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FLEXO Magazine : December 2011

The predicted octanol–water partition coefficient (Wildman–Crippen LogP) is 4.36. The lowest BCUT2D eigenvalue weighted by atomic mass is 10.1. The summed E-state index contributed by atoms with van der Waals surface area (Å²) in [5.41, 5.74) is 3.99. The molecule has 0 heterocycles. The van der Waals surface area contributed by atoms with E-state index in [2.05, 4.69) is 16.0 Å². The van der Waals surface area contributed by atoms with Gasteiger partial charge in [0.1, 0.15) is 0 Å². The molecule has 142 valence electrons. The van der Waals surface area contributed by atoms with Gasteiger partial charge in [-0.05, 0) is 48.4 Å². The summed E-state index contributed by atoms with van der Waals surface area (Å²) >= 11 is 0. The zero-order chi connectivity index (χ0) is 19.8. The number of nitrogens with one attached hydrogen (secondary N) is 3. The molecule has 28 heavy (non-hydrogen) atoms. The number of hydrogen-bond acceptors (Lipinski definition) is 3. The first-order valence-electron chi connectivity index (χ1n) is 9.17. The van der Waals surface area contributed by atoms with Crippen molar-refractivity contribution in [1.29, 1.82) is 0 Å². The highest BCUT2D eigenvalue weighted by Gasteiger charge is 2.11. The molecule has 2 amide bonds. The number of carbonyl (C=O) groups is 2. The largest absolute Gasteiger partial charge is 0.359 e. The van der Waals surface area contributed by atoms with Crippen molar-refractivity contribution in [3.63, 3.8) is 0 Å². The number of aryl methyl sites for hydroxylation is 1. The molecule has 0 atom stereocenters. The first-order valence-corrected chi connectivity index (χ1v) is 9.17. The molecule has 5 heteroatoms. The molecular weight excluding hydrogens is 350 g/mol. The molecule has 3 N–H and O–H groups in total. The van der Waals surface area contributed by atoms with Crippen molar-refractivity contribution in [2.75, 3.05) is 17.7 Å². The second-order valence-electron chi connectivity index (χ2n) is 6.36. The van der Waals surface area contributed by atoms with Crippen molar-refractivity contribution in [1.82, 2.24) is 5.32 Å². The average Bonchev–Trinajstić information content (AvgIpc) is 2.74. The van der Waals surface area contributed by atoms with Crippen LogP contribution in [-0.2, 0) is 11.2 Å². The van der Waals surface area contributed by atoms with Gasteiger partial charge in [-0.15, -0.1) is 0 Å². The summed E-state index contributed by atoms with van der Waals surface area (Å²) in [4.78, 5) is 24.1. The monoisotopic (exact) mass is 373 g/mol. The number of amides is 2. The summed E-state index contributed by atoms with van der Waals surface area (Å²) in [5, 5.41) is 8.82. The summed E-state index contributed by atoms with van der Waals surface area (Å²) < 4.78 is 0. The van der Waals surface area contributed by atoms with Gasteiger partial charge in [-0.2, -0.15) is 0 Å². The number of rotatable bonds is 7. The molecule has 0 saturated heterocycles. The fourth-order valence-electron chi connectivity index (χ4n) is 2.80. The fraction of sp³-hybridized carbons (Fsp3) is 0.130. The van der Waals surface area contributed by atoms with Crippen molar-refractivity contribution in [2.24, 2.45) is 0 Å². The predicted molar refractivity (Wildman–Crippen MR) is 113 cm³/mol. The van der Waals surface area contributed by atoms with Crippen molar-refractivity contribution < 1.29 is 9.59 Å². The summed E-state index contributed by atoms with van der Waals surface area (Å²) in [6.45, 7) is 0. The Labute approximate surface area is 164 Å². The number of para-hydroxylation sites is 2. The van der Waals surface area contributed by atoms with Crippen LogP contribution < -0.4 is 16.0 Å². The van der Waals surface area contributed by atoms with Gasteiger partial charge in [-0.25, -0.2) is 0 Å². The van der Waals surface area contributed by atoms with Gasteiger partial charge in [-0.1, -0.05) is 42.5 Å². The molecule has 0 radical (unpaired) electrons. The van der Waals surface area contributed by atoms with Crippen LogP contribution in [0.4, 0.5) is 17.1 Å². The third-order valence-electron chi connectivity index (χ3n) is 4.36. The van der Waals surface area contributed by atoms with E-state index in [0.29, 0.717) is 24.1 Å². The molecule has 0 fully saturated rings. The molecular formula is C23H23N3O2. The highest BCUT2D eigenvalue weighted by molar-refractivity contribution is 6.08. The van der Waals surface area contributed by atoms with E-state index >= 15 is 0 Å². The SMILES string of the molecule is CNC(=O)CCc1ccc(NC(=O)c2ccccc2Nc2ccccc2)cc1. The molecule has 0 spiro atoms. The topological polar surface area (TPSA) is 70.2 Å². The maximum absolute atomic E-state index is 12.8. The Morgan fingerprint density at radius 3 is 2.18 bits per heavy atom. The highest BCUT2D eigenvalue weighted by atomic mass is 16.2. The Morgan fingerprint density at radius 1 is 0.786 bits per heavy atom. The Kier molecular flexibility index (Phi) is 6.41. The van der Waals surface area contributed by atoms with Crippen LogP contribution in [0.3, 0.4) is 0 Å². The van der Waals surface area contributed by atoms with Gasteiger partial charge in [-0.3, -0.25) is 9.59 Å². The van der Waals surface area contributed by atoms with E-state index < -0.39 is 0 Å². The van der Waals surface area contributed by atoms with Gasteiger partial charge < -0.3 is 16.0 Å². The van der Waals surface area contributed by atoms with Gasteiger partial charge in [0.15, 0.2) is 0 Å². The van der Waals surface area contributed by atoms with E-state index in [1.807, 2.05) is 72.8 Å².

“Granted, some of the ink savings was a result of deploying fewer ink stations to achieve customer requirements,” said Apex’s technical sales guru Nick Harvey. “But, for example, reducing 15 percent in yellow ink consumption on one com- mon station, is remarkable in scale.” As if that wasn’t enough good news, after the trial the printer ran an additional 400,000 meters/1,312,000 feet (at full- speed of 400 meters/1,300 feet per minute) using CMYK plus white and never had to stop the press for cleaning, adjust- ment for dot gain or ink density. On the “green” side, volatile organic compound (VOC) emissions using GTT rollers were reduced by 25 percent compared with conventional anilox. S CURVE The 60° hexcell laser-engraved ceramic surface was a game-changing improvement over mechanically-engraved chrome rolls. But, continuous improvement strategies have long dictated that product development teams search for other surface engraving geometries that might do a bet- ter job moving ink from the doctor blade chamber to the printing plate. Better ink replenishment and delivery can enhance performance. Open-channel trihelical and elongated-hexcell laser en- gravings have long been available from anilox manufacturers as an alternative to conventional hexagonal-cell anilox surfac- es. It wasn’t until 2008 that an “S-curve” or slalom shape was applied to an engraved channel and uncovered the possibilities for more predictable and complete ink-to-plate transfer. “T he standard hexcell anilox engravings simply weren’t keeping up with the new plate technology,” observed Apex Group of Companies Technical Di- rector Martien Hendricks. “Hexcell anilox also couldn’t deliver superfine dots without high pres- sure, frequent cleaning, and slower press speeds. So, we got to work to build a better engraving.” THINK LIKE INK According to Hendricks, the physical behavior of fluid determines how well ink is transferred from the doctor blade ink chamber onto an anilox surface and then onto the plate. “ With a hexcell—which is basically a hole or a cup—the ink from the chamber is forced into these little cups at great pres- sure, which results in aeration. We call it ‘ink stress. ’ This bub- bly, turbulent ink is then transferred to the plate. But because of speed, pressure and turbulence, the ink typically adheres to the plate unevenly and squeezes up or ‘spits’ between the plate dots. ” The results, said Hendricks, are dot gain, mottling, dirty plates, plugged anilox cells, and unpredictable densities. That’s only part of the story. After transfer of ink to plate, a typical hexcell still retains residual ink. “ With finer plate dot screens, a hexcell needs to be smaller, yet also deeper, to hold the necessary ink volume. To deliver a desired density, the ink requires more pigment, which means more plate pressure is required to lift up the thicker ink from the cell,” Hendricks de- scribed. “ The problem is that finer and deeper hexcells, thicker ink, and more pressure combine to leave ink behind in the cells—ink that should’ve transferred to the plate. Now your little hexcell cup, with leftover ink, travels back into the blade cham- ber with an air bubble that must be displaced. Replenishing the cell in this situation requires yet more chamber pressure. ” With conventional hexcell technology, whether 30°, 60° or even elongated cells, “One can never be sure about the volume of the cell, especially if there is dried ink or surface wear,” warned Hendricks. “And the extreme pressures required to inject ink into the cells practically causes the ink to explode out of the chamber onto the plate which makes predictability difficult, to say nothing about blade, plate, and anilox erosion caused by high-pressure friction.” GO WITH THE FLOW “It became clear that the problem with hexcells was the end wall of the cell,” recalled Hendricks. “ That’s where all the pressure builds up and where the air is trapped. It’s like a pothole on the highway.” After years of research into new laser engraving geometries for anilox surfaces, including partial-walls and angled barriers, Hendricks arrived at a pat- tern which allows ink to “flow ” ever so slightly, thus reducing stress, aeration, and the need for high pressures. “ With our open slalom channel, air escapes without mixing with the ink at doctoring. And at the ink-to-plate transfer, the ink has an escape route down the channel, instead of oozing or spitting up between the plate dots.” Ink vessel geometry comparison April 18-19, 2012 I-X Center Cleveland, Ohio USA All Converting. All The Time. Bringing solutions to converters – wherever you are! First stop: CLEVELAND. Boasting one of the highest concentrations of U.S. converting operations from flexible packaging and tag & label, to folding carton and corrugated containers, CPP EXPO-Cleveland offers you a venue that most effectively ensures your goals and ROI will be achieved. Being right in the back yard of some of the key CPGs and major converters makes participation and attendance time-efficient, with little impact on travel budgets for your potential customers. Registration is now open! Use source code FM1 – you’ll automatically be entered to win an iPAD2 which will be delivered at CPP in April! Try NEW, NOW! Contact us today and let’s start discussing 2012 and beyond. Contact firstname.lastname@example.org or call (201) 881-1632. Visit CPPEXPO.com New Strategies New Locations New Prospects Official Publication of CPP EXPO: Sponsored by: CPP EXPO is produced and managed by HA BRUNO LLC. 34 FLEXO december 2011 www.flexography.org Deep conventional anilox cells trap ink while cell wall surface mass reduces ink area, thus inhibiting reliable ink replenishment. GTT channels are 40-60% shallower and land mass is reduced by 66% for greater ink transfer surface area and replenishment. GTT slalom channels reduce ink stress at the doctoring phase for a more controlled ink-to-plate transfer. iNk Vessel GeOmeTry COmPArisON